Suggested citation for this article: Klevens RM, Morrison MA, Fridkin S, Reingold A, Petit S, Gershman K, et al. Community-associated methicillin-resistant Staphylococcus aureus and healthcare risk factors. Emerg Infect Dis [serial on the Internet]. 2006 Dec [date cited]. http://dx.doi.org/10.3201/eid1212.060505
1Joelle Nadle, Elizabeth Partridge, Pam Daily, Gretchen Rothrock, Steve Burnite, Deborah Aragon, Nicole Haubert, Allison Daniels, Jonathan Schwartz, Jim Hadler, Zack Fraser, Nancy Barrett, Wendy Baughman, Monica Farley, Janine Ladson, James Howgate, Emily McMahan, Laurie Thompson Sanza, Janice Langford, Kathleen Shutt, Kathy Como-Sabetti, Jessica Buckand, Kathy Harriman, Nana Bennett, Anita Gellert, Paul Malpiedi, Michael Emerson, Karen Stefonek, Michelle Barber, Ann Thomas, Brenda Barnes, Terri McMinn, Jane Conners, Melinda Eady, William Schaffner, Chris Van Beneden, Tami Skoff, Carolyn Wright, Emily Weston, Catherine Rebmann, and Robert Pinner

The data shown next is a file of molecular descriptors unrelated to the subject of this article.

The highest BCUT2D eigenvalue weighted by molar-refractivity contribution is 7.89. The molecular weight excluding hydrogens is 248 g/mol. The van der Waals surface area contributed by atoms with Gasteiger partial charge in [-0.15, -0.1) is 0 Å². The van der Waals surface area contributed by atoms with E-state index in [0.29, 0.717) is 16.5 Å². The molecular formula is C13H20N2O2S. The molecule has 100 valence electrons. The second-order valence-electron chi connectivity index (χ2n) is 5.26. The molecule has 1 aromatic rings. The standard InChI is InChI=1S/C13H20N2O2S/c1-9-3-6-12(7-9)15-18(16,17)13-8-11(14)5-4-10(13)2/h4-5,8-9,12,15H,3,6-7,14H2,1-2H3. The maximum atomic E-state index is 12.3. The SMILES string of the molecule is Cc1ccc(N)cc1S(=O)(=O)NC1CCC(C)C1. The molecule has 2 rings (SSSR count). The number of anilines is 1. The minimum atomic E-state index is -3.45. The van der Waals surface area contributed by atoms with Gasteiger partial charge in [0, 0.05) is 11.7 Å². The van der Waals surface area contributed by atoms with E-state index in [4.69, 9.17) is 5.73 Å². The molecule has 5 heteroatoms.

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R. Monina Klevens, Division of Healthcare Quality Promotion, Centers for Disease Control and Prevention, Mailstop A24, 1600 Clifton Rd NE, Atlanta, GA 30333, USA; email: